Theatrum Mundi in the Tempest

Image credits: Russia's President Vladimir Putin (left) visited his Chinese counterpart Xi Jinping in Beijing in 2023. photo courtesy of Alexei Druzhinin.

It is no longer a secret that Russia and China, with their strategic foresight, are actively pursuing diversification away from the dollar. This shift gained momentum when the United States and its allies implemented sanctions against Russia and froze assets totalling 300 billion dollars. The consequences of this significant shift and subsequent asset freeze are multifaceted.

By Wouter van der Wiel
Moving away from the dollar will have broad implications for the global financial system, causing non-Western nations to reconsider their reliance on the U.S. - and the collective West -and its currency.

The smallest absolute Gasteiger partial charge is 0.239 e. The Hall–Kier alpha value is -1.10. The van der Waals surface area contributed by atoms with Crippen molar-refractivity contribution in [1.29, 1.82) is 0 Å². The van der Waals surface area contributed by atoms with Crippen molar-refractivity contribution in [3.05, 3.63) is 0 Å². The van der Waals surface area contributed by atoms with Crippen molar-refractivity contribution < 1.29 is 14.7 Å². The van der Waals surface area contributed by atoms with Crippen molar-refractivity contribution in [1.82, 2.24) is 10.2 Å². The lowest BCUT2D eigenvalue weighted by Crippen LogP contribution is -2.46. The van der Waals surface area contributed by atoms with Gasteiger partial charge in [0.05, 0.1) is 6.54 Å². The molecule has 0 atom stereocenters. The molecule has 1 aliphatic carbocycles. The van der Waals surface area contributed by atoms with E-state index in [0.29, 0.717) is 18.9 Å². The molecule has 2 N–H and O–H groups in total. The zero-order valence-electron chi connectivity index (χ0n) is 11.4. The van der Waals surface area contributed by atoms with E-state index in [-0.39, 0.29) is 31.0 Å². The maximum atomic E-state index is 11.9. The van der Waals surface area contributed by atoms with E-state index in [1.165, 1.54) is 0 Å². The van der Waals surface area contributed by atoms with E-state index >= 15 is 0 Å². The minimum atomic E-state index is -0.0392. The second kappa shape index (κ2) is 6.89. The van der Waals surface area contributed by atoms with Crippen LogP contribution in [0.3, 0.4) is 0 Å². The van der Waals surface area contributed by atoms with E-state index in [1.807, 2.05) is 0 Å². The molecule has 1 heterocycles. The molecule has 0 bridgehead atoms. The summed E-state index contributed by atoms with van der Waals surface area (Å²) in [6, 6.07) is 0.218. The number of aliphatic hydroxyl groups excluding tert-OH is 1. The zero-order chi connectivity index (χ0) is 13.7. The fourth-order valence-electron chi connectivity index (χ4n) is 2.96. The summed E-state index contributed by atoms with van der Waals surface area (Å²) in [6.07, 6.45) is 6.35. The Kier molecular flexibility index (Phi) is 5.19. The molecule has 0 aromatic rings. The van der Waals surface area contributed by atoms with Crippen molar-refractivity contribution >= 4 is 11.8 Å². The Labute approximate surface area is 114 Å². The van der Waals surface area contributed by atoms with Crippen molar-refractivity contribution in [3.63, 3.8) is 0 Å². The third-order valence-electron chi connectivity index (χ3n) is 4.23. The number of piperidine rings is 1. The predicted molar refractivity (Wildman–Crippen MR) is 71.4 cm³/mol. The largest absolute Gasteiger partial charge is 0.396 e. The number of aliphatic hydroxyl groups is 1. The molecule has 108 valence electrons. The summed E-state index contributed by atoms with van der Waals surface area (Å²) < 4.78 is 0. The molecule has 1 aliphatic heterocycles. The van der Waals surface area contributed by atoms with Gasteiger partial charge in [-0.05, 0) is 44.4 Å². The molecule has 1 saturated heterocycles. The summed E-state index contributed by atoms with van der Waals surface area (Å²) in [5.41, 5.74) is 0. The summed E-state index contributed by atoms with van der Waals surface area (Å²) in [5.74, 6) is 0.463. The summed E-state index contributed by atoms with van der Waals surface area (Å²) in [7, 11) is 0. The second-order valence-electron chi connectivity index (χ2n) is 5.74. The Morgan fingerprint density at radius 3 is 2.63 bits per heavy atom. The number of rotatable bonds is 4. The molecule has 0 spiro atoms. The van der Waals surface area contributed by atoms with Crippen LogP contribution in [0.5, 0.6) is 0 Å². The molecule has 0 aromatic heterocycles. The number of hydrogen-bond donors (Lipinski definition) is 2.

These frozen assets, comprising nearly half of Russia's official international reserves, have created a new status quo that has presented intriguing opportunities for many countries in the past two years. This could cause a significant shift in global economic power dynamics, a prospect that should not be overlooked but embraced with optimism.

It also underscores Russia's skill in mitigating sanctions and highlights its significant impact on its financial stability. In addition, it demonstrated Russia's resilience and vulnerability, a testament to its adaptability and strategic financial planning.

Russia and its President, Vladimir Putin, are now forging international partnerships with countries that do not oppose sanctions but seek common ground in economic, cultural, and mutual respect.